So perhaps we can isolate the following touchstones as the beginning of an approach to including cultural material from marginalized or minority groups within our society:
- Aim for the spooky, not the sacred. Frankly, I’m not interested in writing philosophical or theological treatises on the spirituality of marginalized peoples. (I will admit to a certain interest in reading such studies.) But I love stories about ghosts, monsters, trickster figures, or what have you. As Bastine and Winfield themselves note numerous times, these sorts of things are common to every culture. That suggests to me that, with suitable awareness, writers can fruitfully explore them. If something gets too close to the lived faith commitments of others, however, I tend to want to shy away from it in terms of worldbuilding and storytelling,
- If it is sacred enough to be sensitive, leave it out. I’m well aware that one reaches a point of sensitivity sooner in some cultures than others, and with different topics in some cultures than in others. Still, is there a better place to start?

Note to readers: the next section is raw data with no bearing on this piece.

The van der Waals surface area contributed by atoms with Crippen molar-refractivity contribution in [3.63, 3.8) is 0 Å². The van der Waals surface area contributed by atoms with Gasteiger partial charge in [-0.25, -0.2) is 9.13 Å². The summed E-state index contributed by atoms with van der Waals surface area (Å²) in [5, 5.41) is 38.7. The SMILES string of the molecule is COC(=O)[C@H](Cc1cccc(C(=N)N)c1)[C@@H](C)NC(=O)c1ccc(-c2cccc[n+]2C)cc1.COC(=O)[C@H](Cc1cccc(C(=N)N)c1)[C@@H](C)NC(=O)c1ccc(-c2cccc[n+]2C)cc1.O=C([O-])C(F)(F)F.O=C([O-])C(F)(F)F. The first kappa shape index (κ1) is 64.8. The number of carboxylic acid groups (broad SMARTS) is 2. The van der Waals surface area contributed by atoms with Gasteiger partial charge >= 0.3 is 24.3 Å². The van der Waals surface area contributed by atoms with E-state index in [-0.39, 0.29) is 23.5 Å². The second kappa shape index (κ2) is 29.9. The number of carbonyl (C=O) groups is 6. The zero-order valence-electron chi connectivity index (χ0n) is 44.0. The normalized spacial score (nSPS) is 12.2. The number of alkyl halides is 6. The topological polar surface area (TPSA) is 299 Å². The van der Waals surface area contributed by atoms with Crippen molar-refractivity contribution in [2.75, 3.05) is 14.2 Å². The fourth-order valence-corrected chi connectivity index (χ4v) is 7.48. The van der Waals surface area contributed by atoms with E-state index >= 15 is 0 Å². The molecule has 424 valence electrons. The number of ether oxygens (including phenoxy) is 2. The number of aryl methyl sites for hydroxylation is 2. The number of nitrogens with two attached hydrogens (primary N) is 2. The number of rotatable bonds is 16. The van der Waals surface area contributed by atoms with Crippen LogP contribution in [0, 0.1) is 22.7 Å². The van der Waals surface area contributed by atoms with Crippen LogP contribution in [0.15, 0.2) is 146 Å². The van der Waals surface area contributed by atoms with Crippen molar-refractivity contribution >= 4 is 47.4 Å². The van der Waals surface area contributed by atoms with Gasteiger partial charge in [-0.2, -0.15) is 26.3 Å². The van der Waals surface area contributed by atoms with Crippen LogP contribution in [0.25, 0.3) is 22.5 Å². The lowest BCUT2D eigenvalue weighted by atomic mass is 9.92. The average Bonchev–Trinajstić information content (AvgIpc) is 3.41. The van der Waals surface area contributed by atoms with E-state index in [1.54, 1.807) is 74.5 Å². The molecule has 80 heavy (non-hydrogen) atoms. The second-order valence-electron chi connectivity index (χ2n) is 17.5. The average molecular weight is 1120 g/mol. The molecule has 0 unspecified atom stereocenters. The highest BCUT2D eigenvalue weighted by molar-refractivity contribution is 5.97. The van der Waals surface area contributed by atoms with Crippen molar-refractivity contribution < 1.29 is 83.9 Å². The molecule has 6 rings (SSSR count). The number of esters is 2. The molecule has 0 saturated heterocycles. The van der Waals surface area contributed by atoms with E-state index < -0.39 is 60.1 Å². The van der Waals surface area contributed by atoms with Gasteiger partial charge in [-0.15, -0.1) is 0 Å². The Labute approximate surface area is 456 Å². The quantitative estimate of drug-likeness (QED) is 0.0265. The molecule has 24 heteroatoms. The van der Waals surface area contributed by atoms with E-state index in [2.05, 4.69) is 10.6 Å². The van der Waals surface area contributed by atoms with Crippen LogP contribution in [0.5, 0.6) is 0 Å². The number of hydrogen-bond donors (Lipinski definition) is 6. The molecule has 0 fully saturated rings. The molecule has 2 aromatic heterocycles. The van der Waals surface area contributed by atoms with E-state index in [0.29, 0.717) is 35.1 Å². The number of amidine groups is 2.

- Strive to understand as much about the culture as a whole as possible. I don’t want to add a cultural element to a story without a firm grasp of how that element relates to others in its “native” environment. Understanding the ins and outs of a culture and its history is a great inoculation against a grab-bag approach.
Do you think it’s possible for writers to handle other world cultures with sensitivity? When have you seen a writer handle well the artifacts of a culture to which he or she was an outsider?
Sunday Inspiration: Terrified
I’ve been absolutely terrified every minute of my life—and I’ve never let it keep me from doing a single thing I wanted to do.